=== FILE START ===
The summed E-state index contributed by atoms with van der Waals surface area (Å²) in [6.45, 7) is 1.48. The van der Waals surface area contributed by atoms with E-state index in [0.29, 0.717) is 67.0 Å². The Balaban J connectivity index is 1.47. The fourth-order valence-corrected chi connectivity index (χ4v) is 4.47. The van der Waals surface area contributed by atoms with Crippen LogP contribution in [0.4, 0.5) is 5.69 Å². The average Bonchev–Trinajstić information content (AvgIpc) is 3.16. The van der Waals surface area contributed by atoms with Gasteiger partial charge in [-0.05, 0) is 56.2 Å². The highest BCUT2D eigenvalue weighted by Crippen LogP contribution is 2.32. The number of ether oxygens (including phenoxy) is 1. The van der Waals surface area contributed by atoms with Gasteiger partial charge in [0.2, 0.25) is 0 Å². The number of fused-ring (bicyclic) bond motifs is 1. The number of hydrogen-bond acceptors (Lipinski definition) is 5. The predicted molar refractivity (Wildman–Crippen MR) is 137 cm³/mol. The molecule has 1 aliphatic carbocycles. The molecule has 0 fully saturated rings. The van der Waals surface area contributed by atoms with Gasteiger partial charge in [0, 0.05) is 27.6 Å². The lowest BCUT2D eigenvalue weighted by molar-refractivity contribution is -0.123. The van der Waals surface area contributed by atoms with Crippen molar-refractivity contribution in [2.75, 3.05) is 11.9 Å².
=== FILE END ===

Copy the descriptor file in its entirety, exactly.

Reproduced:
The summed E-state index contributed by atoms with van der Waals surface area (Å²) in [6.45, 7) is 1.48. The van der Waals surface area contributed by atoms with E-state index in [0.29, 0.717) is 67.0 Å². The Balaban J connectivity index is 1.47. The fourth-order valence-corrected chi connectivity index (χ4v) is 4.47. The van der Waals surface area contributed by atoms with Crippen LogP contribution in [0.4, 0.5) is 5.69 Å². The average Bonchev–Trinajstić information content (AvgIpc) is 3.16. The van der Waals surface area contributed by atoms with Gasteiger partial charge in [-0.05, 0) is 56.2 Å². The highest BCUT2D eigenvalue weighted by Crippen LogP contribution is 2.32. The number of ether oxygens (including phenoxy) is 1. The van der Waals surface area contributed by atoms with Gasteiger partial charge in [0.2, 0.25) is 0 Å². The number of fused-ring (bicyclic) bond motifs is 1. The number of hydrogen-bond acceptors (Lipinski definition) is 5. The predicted molar refractivity (Wildman–Crippen MR) is 137 cm³/mol. The molecule has 1 aliphatic carbocycles. The molecule has 0 fully saturated rings. The van der Waals surface area contributed by atoms with Gasteiger partial charge in [0, 0.05) is 27.6 Å². The lowest BCUT2D eigenvalue weighted by molar-refractivity contribution is -0.123. The van der Waals surface area contributed by atoms with Crippen molar-refractivity contribution in [2.75, 3.05) is 11.9 Å².